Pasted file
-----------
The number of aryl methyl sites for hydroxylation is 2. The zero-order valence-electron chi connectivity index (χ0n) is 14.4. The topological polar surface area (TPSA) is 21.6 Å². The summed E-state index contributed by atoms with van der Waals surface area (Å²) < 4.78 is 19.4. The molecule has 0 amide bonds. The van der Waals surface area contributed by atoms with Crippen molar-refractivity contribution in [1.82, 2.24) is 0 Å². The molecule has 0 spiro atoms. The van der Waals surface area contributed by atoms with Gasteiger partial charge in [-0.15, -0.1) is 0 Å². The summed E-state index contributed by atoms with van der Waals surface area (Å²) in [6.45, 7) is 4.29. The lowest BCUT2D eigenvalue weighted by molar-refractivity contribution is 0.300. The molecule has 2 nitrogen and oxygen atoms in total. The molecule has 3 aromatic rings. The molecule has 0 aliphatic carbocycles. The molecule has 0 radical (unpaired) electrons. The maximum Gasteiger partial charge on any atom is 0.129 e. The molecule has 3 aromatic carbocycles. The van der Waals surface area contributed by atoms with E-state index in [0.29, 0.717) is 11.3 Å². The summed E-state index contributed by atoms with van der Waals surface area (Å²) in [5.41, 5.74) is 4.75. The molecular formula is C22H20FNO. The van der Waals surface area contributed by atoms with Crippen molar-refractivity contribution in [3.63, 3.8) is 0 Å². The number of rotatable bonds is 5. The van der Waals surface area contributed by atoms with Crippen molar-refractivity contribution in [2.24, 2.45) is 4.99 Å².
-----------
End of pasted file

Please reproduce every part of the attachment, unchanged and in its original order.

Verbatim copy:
The number of aryl methyl sites for hydroxylation is 2. The zero-order valence-electron chi connectivity index (χ0n) is 14.4. The topological polar surface area (TPSA) is 21.6 Å². The summed E-state index contributed by atoms with van der Waals surface area (Å²) < 4.78 is 19.4. The molecule has 0 amide bonds. The van der Waals surface area contributed by atoms with Crippen molar-refractivity contribution in [1.82, 2.24) is 0 Å². The molecule has 0 spiro atoms. The van der Waals surface area contributed by atoms with Gasteiger partial charge in [-0.15, -0.1) is 0 Å². The summed E-state index contributed by atoms with van der Waals surface area (Å²) in [6.45, 7) is 4.29. The lowest BCUT2D eigenvalue weighted by molar-refractivity contribution is 0.300. The molecule has 2 nitrogen and oxygen atoms in total. The molecule has 3 aromatic rings. The molecule has 0 aliphatic carbocycles. The molecule has 0 radical (unpaired) electrons. The maximum Gasteiger partial charge on any atom is 0.129 e. The molecule has 3 aromatic carbocycles. The van der Waals surface area contributed by atoms with E-state index in [0.29, 0.717) is 11.3 Å². The summed E-state index contributed by atoms with van der Waals surface area (Å²) in [5.41, 5.74) is 4.75. The molecular formula is C22H20FNO. The van der Waals surface area contributed by atoms with Crippen molar-refractivity contribution in [3.63, 3.8) is 0 Å². The number of rotatable bonds is 5. The van der Waals surface area contributed by atoms with Crippen molar-refractivity contribution in [2.24, 2.45) is 4.99 Å².